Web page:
October 18, 1999 – Peter Hulme: “Red, White, and Black in the Caribbean: Perceptions of Race Mixture During the Revolutionary Wars (1795-96)”

Monday, October 18 | Oakes Mural Room | 4:00 PM

Peter Hulme is Professor in Literature at the University of Essex, where he teaches literature and postcolonial studies. Hulme has written widely on the relations among ideologies of colonialism, European texts of colonial discourse, and literature, primarily in the Caribbean context. In Colonial Encounters: Europe and the Native Caribbean, 1492-1797 (Methuen 1986), Hulme practices a form of radical history centering on a critique of colonial discourse, which he defines as “an ensemble of linguistically-based practices unified by their common deployment in the management of colonial relationships.” He combines rhetorical analysis with contextual historical study to tease out the dicursive fantasies of Europe’s colonization of the Caribbean across a span of four centuries. His recently co-edited collection of essays, Cannibalism and the Colonial World (Cambridge, 1998), extends these concerns world-wide and across time in analyses of cannibalism, both as heatedly debated anthropological “finding” and as discursive fantasy in popular culture. His talk is taken from his research-in-progress which looks at fictional imaginings of indigeneity in the Caribbean since the end of the eighteenth century.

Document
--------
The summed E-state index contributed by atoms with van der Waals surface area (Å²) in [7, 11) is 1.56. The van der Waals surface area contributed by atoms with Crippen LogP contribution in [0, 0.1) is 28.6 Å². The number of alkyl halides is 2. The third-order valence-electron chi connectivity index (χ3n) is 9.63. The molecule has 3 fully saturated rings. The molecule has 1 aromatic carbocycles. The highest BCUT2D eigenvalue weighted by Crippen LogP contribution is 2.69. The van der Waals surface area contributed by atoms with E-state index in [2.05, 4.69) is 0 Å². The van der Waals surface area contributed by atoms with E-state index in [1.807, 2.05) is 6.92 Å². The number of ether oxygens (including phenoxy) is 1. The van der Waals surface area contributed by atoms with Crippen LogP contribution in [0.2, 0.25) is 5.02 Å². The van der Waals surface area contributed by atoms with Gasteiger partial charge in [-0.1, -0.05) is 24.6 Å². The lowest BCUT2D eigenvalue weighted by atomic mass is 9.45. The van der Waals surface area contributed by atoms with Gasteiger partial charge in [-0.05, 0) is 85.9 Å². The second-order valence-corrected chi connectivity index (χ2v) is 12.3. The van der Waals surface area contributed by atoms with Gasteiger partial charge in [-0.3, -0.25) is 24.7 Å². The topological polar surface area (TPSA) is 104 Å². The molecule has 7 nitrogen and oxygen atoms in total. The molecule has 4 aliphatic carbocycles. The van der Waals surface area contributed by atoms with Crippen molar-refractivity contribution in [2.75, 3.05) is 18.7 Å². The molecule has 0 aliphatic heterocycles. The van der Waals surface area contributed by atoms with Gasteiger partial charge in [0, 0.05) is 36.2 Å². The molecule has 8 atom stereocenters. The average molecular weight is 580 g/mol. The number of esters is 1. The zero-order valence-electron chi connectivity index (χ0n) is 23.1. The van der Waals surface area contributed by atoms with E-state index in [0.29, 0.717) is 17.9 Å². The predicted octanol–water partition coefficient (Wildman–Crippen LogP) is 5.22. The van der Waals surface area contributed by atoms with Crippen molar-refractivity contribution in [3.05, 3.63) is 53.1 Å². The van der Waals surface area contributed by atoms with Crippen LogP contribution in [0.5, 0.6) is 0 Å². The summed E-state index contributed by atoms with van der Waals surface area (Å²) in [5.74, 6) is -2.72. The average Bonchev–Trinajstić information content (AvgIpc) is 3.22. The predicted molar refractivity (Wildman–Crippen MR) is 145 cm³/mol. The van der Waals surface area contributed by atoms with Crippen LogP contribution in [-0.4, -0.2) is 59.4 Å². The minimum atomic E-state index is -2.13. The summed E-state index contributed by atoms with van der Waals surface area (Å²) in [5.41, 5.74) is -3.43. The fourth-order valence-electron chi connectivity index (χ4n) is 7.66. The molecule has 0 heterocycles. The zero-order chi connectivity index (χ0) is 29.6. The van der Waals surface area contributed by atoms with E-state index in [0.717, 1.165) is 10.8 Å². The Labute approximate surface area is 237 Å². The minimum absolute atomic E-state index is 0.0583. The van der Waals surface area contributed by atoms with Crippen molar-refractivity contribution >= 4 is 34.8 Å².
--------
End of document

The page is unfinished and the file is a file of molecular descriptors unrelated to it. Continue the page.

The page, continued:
Professor Hulme’s talk is sponsored by Pre- and Early Modern Studies and the Center for Cultural Studies.